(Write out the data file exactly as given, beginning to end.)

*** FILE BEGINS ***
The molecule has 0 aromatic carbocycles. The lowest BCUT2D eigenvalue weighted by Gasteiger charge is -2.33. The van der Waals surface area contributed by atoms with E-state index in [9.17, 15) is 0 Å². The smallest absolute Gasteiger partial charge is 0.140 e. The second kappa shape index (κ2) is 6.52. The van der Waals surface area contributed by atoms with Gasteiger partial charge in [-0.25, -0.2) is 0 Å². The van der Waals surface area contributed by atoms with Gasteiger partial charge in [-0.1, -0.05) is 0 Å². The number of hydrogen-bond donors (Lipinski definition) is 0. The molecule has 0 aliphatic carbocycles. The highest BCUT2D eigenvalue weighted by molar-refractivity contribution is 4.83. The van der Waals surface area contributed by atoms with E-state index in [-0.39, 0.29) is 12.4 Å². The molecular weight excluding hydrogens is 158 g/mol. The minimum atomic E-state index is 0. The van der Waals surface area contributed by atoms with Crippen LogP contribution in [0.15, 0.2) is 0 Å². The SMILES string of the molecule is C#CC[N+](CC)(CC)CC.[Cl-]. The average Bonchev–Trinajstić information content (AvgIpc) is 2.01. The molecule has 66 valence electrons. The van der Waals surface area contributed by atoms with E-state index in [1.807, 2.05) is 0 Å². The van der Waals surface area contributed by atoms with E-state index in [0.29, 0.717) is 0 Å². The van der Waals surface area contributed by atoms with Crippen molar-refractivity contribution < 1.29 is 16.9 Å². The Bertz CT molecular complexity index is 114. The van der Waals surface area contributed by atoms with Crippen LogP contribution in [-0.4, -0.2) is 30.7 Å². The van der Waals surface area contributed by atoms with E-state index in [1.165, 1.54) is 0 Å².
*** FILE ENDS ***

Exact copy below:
The molecule has 0 aromatic carbocycles. The lowest BCUT2D eigenvalue weighted by Gasteiger charge is -2.33. The van der Waals surface area contributed by atoms with E-state index in [9.17, 15) is 0 Å². The smallest absolute Gasteiger partial charge is 0.140 e. The second kappa shape index (κ2) is 6.52. The van der Waals surface area contributed by atoms with Gasteiger partial charge in [-0.25, -0.2) is 0 Å². The van der Waals surface area contributed by atoms with Gasteiger partial charge in [-0.1, -0.05) is 0 Å². The number of hydrogen-bond donors (Lipinski definition) is 0. The molecule has 0 aliphatic carbocycles. The highest BCUT2D eigenvalue weighted by molar-refractivity contribution is 4.83. The van der Waals surface area contributed by atoms with E-state index in [-0.39, 0.29) is 12.4 Å². The molecular weight excluding hydrogens is 158 g/mol. The minimum atomic E-state index is 0. The van der Waals surface area contributed by atoms with Crippen LogP contribution in [0.15, 0.2) is 0 Å². The SMILES string of the molecule is C#CC[N+](CC)(CC)CC.[Cl-]. The average Bonchev–Trinajstić information content (AvgIpc) is 2.01. The molecule has 66 valence electrons. The van der Waals surface area contributed by atoms with E-state index in [1.807, 2.05) is 0 Å². The van der Waals surface area contributed by atoms with E-state index in [0.29, 0.717) is 0 Å². The van der Waals surface area contributed by atoms with Crippen molar-refractivity contribution < 1.29 is 16.9 Å². The Bertz CT molecular complexity index is 114. The van der Waals surface area contributed by atoms with Crippen LogP contribution in [-0.4, -0.2) is 30.7 Å². The van der Waals surface area contributed by atoms with E-state index in [1.165, 1.54) is 0 Å².